Stories of young daughters being passed around and raped by ISIS, children being kidnapped, homes being ransacked and burned down, families selling everything they own to buy tickets to Jordan.
Then there are the young kids.
The pictures they draw speak for themselves:
The dialect challenge would have been tough enough on its own but you can imagine how much more difficult it is when you’re fighting back tears hearing this.
A lot of the time, I’d struggle responding.
Not because my Arabic was insufficient but because I literally don’t have words that will make their lives any better. I don’t know how to speak words of encouragement into situations like these that I’ll never understand or relate to.
On a lighter side though, I had some fascinating multi-dialect exchanges.
At times, I’d be communicating with a group of people from Iraq, Syria, Jordan and Egypt – all speaking their own variety of Arabic.
I got such a thrill out of it.
And I’d give myself the added challenge of trying to adjust my own dialect according to the person I was talking to (rather than just speaking Egyptian to everybody as I always have).
Both my Levantine and Iraqi dialect comprehension have improved immensely.
Here are some of our Iraqi friends singing to our son: 🙂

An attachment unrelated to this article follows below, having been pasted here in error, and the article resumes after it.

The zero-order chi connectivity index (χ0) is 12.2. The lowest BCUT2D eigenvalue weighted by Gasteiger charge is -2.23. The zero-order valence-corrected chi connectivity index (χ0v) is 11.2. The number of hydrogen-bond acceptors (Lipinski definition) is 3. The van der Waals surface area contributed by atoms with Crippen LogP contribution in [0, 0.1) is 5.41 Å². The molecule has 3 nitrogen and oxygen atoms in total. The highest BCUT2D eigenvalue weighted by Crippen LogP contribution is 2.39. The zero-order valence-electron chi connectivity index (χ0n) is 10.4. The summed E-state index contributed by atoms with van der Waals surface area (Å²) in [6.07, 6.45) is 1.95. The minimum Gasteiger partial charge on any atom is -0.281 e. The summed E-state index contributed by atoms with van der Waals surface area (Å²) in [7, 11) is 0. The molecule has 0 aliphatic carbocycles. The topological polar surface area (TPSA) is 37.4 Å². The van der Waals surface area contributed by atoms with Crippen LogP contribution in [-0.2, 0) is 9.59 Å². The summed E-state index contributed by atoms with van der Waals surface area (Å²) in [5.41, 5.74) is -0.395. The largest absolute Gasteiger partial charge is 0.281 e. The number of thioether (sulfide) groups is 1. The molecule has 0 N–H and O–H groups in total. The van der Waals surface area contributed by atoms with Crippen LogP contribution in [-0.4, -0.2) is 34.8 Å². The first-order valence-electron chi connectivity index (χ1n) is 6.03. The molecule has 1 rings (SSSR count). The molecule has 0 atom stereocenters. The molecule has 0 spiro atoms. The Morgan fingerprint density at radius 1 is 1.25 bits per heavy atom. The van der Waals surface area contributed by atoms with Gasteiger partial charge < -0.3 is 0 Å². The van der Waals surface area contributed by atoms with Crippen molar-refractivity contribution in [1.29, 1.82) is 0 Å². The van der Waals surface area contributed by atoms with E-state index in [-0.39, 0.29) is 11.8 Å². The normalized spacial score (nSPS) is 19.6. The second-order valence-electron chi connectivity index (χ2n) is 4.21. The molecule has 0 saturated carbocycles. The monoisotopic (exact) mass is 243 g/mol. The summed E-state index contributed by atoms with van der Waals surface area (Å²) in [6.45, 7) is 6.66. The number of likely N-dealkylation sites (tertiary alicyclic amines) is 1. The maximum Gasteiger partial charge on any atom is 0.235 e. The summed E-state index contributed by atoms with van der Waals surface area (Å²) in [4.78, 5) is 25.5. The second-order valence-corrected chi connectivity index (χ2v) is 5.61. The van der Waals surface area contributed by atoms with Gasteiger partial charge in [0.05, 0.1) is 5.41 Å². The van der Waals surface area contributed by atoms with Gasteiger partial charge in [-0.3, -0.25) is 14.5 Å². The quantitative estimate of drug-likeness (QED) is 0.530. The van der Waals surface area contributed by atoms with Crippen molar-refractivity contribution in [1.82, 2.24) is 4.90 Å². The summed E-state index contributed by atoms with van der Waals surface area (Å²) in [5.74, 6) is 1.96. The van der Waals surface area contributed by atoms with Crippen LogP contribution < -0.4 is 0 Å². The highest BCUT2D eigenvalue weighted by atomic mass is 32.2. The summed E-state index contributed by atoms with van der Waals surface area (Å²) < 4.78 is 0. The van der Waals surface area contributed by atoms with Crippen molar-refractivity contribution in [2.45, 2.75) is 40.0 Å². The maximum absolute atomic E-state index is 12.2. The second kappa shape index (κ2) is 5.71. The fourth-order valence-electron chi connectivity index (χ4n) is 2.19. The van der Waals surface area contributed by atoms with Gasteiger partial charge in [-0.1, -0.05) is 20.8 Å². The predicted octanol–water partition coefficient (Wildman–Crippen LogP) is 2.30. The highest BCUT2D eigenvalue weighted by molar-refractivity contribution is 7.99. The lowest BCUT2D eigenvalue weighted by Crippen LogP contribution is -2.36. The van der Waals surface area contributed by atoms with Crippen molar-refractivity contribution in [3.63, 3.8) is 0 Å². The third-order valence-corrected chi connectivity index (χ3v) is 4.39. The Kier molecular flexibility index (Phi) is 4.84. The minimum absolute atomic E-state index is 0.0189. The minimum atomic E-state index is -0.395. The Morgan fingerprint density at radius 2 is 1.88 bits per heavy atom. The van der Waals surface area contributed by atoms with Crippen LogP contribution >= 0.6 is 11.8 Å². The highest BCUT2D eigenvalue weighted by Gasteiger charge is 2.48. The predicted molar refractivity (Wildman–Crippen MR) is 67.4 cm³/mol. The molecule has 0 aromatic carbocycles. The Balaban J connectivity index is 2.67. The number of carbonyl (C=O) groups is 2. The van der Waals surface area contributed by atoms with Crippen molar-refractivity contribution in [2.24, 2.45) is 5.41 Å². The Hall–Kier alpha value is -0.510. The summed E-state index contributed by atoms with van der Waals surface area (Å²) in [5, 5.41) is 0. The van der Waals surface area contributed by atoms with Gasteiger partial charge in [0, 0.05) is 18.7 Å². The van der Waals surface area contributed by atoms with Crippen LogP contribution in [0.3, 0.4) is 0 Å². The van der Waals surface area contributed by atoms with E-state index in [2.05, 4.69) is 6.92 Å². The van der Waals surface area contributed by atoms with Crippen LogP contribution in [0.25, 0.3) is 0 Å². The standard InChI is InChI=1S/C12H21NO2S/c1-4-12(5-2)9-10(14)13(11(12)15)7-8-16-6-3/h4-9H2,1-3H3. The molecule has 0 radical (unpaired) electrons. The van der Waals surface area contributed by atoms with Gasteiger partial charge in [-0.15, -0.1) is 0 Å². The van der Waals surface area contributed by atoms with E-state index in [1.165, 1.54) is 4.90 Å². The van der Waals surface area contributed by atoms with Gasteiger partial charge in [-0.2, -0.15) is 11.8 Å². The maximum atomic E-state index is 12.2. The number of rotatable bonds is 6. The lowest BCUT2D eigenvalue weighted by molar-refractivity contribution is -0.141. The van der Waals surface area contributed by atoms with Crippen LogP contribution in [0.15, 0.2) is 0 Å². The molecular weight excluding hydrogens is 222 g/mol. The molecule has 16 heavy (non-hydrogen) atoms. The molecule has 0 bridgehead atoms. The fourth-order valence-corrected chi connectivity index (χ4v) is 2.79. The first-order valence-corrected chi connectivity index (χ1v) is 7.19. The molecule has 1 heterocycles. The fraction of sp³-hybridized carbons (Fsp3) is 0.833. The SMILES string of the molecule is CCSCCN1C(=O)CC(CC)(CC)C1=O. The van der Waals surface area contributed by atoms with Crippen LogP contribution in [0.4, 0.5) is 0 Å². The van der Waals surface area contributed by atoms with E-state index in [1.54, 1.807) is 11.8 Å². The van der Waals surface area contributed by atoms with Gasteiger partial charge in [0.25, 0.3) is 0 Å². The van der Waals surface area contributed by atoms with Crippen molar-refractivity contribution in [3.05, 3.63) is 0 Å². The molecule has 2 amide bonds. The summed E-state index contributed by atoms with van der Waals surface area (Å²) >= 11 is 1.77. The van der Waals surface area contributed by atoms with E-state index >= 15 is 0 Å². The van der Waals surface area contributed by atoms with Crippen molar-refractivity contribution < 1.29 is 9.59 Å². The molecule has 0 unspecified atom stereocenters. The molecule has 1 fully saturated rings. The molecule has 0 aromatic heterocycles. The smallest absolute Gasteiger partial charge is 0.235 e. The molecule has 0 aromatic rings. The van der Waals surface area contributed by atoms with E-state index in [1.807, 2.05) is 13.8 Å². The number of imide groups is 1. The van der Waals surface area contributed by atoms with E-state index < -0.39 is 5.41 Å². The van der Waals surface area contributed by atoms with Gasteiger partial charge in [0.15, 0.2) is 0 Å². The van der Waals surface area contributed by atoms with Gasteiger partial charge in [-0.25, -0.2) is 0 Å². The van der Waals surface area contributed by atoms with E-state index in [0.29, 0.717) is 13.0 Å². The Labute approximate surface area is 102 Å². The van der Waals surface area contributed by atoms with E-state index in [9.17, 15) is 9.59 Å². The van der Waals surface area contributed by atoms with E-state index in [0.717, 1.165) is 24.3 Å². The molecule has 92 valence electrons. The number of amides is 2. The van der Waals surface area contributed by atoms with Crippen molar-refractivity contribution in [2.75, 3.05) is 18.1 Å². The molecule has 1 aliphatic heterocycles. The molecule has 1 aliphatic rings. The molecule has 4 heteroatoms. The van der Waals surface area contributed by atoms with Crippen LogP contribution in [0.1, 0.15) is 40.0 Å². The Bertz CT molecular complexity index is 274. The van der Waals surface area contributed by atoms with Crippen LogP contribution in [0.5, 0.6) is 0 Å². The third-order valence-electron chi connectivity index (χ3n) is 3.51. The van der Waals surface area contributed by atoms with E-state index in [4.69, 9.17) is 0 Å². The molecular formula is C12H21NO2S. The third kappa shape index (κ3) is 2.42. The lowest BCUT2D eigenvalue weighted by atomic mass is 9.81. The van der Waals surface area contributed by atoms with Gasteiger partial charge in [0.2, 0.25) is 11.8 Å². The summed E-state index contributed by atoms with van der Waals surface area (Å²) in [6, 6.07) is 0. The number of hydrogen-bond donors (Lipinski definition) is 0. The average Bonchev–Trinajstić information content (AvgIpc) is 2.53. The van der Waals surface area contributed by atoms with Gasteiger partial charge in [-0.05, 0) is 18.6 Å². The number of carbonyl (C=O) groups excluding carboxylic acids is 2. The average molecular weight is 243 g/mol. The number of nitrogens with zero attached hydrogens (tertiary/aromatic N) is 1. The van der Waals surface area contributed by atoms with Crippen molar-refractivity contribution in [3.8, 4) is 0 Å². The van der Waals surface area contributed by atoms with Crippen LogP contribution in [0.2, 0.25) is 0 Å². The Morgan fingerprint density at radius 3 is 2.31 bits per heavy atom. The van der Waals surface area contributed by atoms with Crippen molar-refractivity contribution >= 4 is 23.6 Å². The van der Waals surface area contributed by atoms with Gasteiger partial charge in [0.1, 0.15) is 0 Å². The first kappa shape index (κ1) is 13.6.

Why I went there (other than to improve my Arabic)
I envisaged TIA as a tool for positive change from the start.
A lot of what we’ve done on TalkInArabic.com has been with the help of refugees.
What I anticipated in starting this resource was to provide learners around the world with Arabic dialect lessons while at the same time providing opportunities to families in need.
People like you and I want to learn different dialects of Arabic.
Something these people are happy to share.
So we went back to Jordan this time with the same goal in mind.
The refugees from Iraq and Syria who are in Jordan are in need of work and many of them were highly skilled professionals who love to share their language and culture with other people. I met families who had successful businesses and careers back in their homeland, and then lost it all overnight.
So we were able to hire some of these families to join our team (with much bigger goals in the pipeline).
I should add too that unlike a few other dubious language services that I’m aware of, we endeavour to pay US-equivalent (or better) salaries for the work that these families provide.
So to any of my readers here who have used TalkInArabic.com before, I want you to know who you’ve been supporting.
Our new friends have put together some fantastic Arabic lesson material already that we’ll be starting to add shortly (here). 🙂
So that’s what we’ve been up to in Jordan recently!
Note: I know that the word “refugee” tends to carry a negative connotation these days with a lot of people.
I often find myself having to convince others that the people we met with here are not opportunists. They didn’t leave their homes for any reason other than self-preservation.
I hope that this draws a little more attention to what they have and still experience.
Extra note: I managed to pick up some great new books for Shami and Iraqi Arabic while I was in Jordan which I’ll share in one of my upcoming posts (one of the books I bought seems to be only published and sold in Jordan so I’m trying to get a hold of the publisher first).
I’ll also update my list here.